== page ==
To: "Low Power Amateur Radio Discussion" <qrp-l@Lehigh.EDU>;
Sent: Saturday, February 28, 2004 10:06 AM
Subject: [QRP-L] Elmer Qustion: Antenna feedline
> Hi gang,
> I have an antenna question which is of an Elmer nature as I'm sure its
> pretty basic. I appreciate any help you may be able to provide.
> It's almost March so I'm thinking that a spring project - once the weather
> warms up - for me will be to replace my antenna feedline. I am using a 40
> meter Windom antenna and am feeding it with RG-8. This feedline is
> years old and my question is how can I tell if it needs replacement? Here
> are some facts, to help you understand my specific situation:
> 1) I can easily access the antenna end of the feedline, it is connected to
> the Windom by a UHF connector which I can unscrew.
> 2) I have some test equipment including a DMM and a generic version (I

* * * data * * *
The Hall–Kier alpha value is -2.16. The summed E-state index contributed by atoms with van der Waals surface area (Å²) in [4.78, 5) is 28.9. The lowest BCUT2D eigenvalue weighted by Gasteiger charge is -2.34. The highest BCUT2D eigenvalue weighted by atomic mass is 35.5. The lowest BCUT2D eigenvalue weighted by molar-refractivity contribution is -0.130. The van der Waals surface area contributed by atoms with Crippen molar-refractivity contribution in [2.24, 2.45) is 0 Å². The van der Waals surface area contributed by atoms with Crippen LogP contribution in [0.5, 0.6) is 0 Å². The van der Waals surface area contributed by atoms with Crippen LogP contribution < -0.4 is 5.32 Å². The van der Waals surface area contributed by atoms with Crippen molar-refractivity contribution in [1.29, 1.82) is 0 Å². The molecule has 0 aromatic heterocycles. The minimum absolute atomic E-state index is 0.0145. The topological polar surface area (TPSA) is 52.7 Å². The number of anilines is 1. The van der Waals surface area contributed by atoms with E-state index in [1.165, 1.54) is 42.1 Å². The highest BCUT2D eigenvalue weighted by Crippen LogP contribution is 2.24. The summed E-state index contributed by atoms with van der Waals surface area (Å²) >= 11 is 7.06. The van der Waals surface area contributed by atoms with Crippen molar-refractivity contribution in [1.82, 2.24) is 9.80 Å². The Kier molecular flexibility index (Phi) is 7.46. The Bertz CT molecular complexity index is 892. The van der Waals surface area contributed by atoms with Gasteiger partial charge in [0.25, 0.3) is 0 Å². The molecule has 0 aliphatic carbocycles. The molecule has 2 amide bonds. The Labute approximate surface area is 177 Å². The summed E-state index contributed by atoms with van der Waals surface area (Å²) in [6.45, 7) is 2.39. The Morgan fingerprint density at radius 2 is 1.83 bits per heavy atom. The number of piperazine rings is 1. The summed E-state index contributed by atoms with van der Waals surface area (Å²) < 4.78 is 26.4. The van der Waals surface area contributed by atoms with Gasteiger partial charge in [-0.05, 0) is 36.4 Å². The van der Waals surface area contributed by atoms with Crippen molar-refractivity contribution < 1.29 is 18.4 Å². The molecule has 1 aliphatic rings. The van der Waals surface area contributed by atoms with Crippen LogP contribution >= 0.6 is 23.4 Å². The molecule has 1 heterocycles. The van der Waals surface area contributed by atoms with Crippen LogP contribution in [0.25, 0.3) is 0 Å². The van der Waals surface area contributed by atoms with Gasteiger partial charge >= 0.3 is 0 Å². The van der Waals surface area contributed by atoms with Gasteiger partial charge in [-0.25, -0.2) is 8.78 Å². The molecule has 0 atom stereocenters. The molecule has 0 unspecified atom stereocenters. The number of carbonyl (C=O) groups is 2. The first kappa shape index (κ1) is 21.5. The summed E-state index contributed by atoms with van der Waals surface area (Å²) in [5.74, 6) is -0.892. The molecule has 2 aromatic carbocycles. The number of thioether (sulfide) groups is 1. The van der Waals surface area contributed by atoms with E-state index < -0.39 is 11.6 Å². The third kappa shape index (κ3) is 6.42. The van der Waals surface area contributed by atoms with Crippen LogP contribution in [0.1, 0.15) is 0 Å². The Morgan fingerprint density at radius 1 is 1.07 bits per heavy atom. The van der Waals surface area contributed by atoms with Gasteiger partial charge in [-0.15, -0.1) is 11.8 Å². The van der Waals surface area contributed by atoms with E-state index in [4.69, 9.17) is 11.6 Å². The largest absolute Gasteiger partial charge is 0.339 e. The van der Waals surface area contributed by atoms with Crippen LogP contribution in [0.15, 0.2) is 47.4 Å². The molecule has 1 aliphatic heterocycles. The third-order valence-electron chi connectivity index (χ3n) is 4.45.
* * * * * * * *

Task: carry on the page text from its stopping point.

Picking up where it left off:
> think "Vectronics") of the MFJ antenna analyzer.
> 3) I'm not sure what I am looking for, other than a direct short or an
> 4) I really have no reason to think that the RG-8 is bad, but every time
> the bands are dead I scratch my head and look at the antenna to see if its
> still there.
> 5) I realize that RG-8 probably wasn't the best choice, but it is what I
> have, so if I replace it, I'll get something better, but if it doesn't
> replacement I don't want to, naturally.
> If you'll need any more info, please let me know. Thanks in advance for
> help you might provide.
> Tom McCulloch
> If only God would give me some clear sign! Like making a large deposit in
> name in a Swiss bank.
> -Woody Allen
> QRP-L mailing list
> Home: http://mailman.qth.net/mailman/listinfo/qrp-l